Monday, August 09, 2010
I’m just a kid at heart, and I like reading kids’ books. As a homeschooling mom, I also loved reading great children’s literature aloud to my kids. So when it came to writing, I was naturally drawn to that genre. And having read countless of these kinds of books, I was able to get a feel for how the good ones are put together.
Besides when you came to know the Lord, what is the happiest day in your life?
I can’t pinpoint one “happiest” day. But the one continuing “happy” time is having grandchildren. Somebody once said, “Grandchildren are a reward for parents who did not kill their children.” This gives me a chuckle, but I never thought any “reward” could be better than being a mom. But all the other grandparents out there are right: being a grandparent is better.
I totally agree with you. Now I'm experiencing it again with our first great grandson, who turned 3 last week. How has being published changed your life?
Here’s a news flash: I never desired to be published. I was perfectly happy writing stories for myself and a few close friends. But publishing is the vehicle God used to prod me—kicking and screaming—into the wide world outside my own little homeschooling world. My little family, my little church, my little group of friends. My little homeschool co-op. Very comfortable. Very cozy. Very stagnant. “To whom much has been given, much shall be required.” I felt God had blessed me with a writing gift, but to keep it to myself started to remind me of the unfaithful servant who—out of fear—hid his one measly talent in the ground. I did not want to be that kind of servant. But being published required a willingness to do hard, scary things. Like book signings, radio interviews, talking to an editor at a conference, or marketing in general. But because I’m a person who tries to do what she says she’ll do, once I signed that contract I knew I had to follow through with my goal of making my publishing company successful—even if it meant doing things I never dreamed I could do! I’ve grown a lot spiritually because of being published. I have learned to depend on God to see me through things that really frighten me, but end up being so much fun!
What are you reading right now?
I’m reading (for probably the fifth time) The Lord of the Rings trilogy. Some classics are just better when you pick them up a second, third, or fourth time. The first time you read to find out what’s going to happen. The next few times you read to become part of the characters’ lives, to enjoy the journey into a new land, and to pick up the nuances you might have missed during previous readings. (Yes, and I always loved summer TV reruns, as well, for the same reasons.)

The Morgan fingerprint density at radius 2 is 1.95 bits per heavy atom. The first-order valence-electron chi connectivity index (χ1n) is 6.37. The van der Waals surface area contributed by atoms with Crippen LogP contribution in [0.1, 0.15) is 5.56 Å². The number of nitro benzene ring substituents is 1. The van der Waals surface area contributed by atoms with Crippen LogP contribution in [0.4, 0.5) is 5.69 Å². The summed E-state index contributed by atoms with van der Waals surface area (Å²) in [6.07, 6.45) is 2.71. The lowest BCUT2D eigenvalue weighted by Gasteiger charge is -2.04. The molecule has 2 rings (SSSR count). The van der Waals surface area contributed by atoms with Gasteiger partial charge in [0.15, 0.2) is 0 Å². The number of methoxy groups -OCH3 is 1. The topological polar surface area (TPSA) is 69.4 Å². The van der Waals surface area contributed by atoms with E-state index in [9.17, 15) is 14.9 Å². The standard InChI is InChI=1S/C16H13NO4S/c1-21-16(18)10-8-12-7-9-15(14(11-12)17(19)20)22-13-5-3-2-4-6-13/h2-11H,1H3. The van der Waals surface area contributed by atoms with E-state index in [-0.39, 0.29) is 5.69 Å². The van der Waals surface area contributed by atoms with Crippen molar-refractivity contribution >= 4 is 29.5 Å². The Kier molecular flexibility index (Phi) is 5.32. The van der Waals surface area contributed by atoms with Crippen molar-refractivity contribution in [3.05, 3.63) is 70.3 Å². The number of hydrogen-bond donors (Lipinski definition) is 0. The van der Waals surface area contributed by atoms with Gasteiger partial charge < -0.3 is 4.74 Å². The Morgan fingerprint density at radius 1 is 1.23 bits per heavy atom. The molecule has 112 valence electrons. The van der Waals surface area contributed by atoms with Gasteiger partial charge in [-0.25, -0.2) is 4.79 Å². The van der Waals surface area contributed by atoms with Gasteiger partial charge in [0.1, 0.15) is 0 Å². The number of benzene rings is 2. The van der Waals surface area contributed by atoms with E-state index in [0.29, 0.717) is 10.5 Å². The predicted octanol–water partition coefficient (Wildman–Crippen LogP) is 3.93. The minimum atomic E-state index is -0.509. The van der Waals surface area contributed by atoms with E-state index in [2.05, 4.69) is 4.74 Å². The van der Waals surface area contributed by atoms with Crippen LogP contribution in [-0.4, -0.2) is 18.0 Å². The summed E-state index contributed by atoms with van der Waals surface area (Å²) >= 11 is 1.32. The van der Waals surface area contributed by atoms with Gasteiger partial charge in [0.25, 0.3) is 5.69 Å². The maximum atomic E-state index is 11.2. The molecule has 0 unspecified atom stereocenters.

What is your current work in progress?
I’m writing a series of “chapter” books for beginning readers (ages 6-8), based on the characters from my Circle C Adventures. Andi is six years old, Taffy is a new foal, and Andi has a friend, Riley, with whom she shares adventures on the ranch. The first two titles, Andi’s Pony Trouble and Andi’s Indian Summer, will release just before Christmas and include black-and-white illustrations throughout. It seems that whenever I sell books at a homeschool conventions, parents ask, “Don’t you have anything for younger readers?” I’m happy to say that yes, now I do!
What would be your dream vacation?
I would like to visit the Holy Land. Walk where Jesus walked; see the places the Bible talks about. I think it would seem more real that way. I’d like to tour with somebody like Ray Vander Laan, who makes the people and settings in the Bible come alive in his That the World May Know DVDs.
Sounds wonderful. How do you choose your settings for each book?
If you could spend an evening with one person who is currently alive, who would it be and why?
I thought and thought about this question, and I think the person I’d like to spend an evening with is one of my first long-distance, Internet “author” friends, Stephanie Reed. We met via e-mail when our books were featured in a brochure Kregel was creating for homeschoolers. We discovered we both love the old Trixie Belden mystery series. She became “Trixie,” and I’m “Honey Wheeler.” We’ve been good friends ever since, but I’d like to meet her in person so we could be real friends. Share a Starbucks. Give and receive a hug. Laugh. Just two children’s authors sharing an evening together.